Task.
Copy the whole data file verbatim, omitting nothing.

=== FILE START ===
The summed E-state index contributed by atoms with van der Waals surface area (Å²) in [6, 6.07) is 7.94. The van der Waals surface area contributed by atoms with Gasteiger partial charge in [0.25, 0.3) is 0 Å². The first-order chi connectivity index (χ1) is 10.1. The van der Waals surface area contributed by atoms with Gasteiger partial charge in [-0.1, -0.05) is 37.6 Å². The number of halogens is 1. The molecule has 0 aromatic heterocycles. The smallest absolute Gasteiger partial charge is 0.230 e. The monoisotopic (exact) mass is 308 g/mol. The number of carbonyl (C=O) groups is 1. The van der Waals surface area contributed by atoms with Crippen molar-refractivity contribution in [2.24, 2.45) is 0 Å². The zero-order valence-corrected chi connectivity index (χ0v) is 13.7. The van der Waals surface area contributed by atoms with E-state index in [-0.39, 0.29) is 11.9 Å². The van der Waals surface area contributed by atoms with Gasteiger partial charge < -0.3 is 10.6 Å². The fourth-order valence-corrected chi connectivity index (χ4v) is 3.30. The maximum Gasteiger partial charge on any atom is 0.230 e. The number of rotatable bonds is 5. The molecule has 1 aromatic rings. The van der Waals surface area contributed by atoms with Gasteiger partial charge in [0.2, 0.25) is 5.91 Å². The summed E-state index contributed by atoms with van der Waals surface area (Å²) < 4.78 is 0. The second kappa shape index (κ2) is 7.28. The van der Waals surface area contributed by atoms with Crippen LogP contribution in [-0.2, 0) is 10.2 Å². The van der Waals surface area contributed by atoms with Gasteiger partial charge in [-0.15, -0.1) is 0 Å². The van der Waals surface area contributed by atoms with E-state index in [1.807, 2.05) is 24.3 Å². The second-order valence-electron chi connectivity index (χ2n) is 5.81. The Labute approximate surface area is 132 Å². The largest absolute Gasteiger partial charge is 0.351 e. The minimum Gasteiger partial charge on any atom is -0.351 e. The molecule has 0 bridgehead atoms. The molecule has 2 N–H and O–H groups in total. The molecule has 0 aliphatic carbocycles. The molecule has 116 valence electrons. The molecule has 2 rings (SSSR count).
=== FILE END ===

The summed E-state index contributed by atoms with van der Waals surface area (Å²) in [6, 6.07) is 7.94. The van der Waals surface area contributed by atoms with Gasteiger partial charge in [0.25, 0.3) is 0 Å². The first-order chi connectivity index (χ1) is 10.1. The van der Waals surface area contributed by atoms with Gasteiger partial charge in [-0.1, -0.05) is 37.6 Å². The number of halogens is 1. The molecule has 0 aromatic heterocycles. The smallest absolute Gasteiger partial charge is 0.230 e. The monoisotopic (exact) mass is 308 g/mol. The number of carbonyl (C=O) groups is 1. The van der Waals surface area contributed by atoms with Crippen molar-refractivity contribution in [2.24, 2.45) is 0 Å². The zero-order valence-corrected chi connectivity index (χ0v) is 13.7. The van der Waals surface area contributed by atoms with E-state index in [-0.39, 0.29) is 11.9 Å². The van der Waals surface area contributed by atoms with Gasteiger partial charge < -0.3 is 10.6 Å². The fourth-order valence-corrected chi connectivity index (χ4v) is 3.30. The maximum Gasteiger partial charge on any atom is 0.230 e. The number of rotatable bonds is 5. The molecule has 1 aromatic rings. The van der Waals surface area contributed by atoms with Gasteiger partial charge in [0.2, 0.25) is 5.91 Å². The summed E-state index contributed by atoms with van der Waals surface area (Å²) < 4.78 is 0. The second kappa shape index (κ2) is 7.28. The van der Waals surface area contributed by atoms with Crippen LogP contribution in [-0.2, 0) is 10.2 Å². The van der Waals surface area contributed by atoms with Gasteiger partial charge in [-0.15, -0.1) is 0 Å². The van der Waals surface area contributed by atoms with E-state index in [1.807, 2.05) is 24.3 Å². The second-order valence-electron chi connectivity index (χ2n) is 5.81. The Labute approximate surface area is 132 Å². The largest absolute Gasteiger partial charge is 0.351 e. The minimum Gasteiger partial charge on any atom is -0.351 e. The molecule has 0 bridgehead atoms. The molecule has 2 N–H and O–H groups in total. The molecule has 0 aliphatic carbocycles. The molecule has 116 valence electrons. The molecule has 2 rings (SSSR count).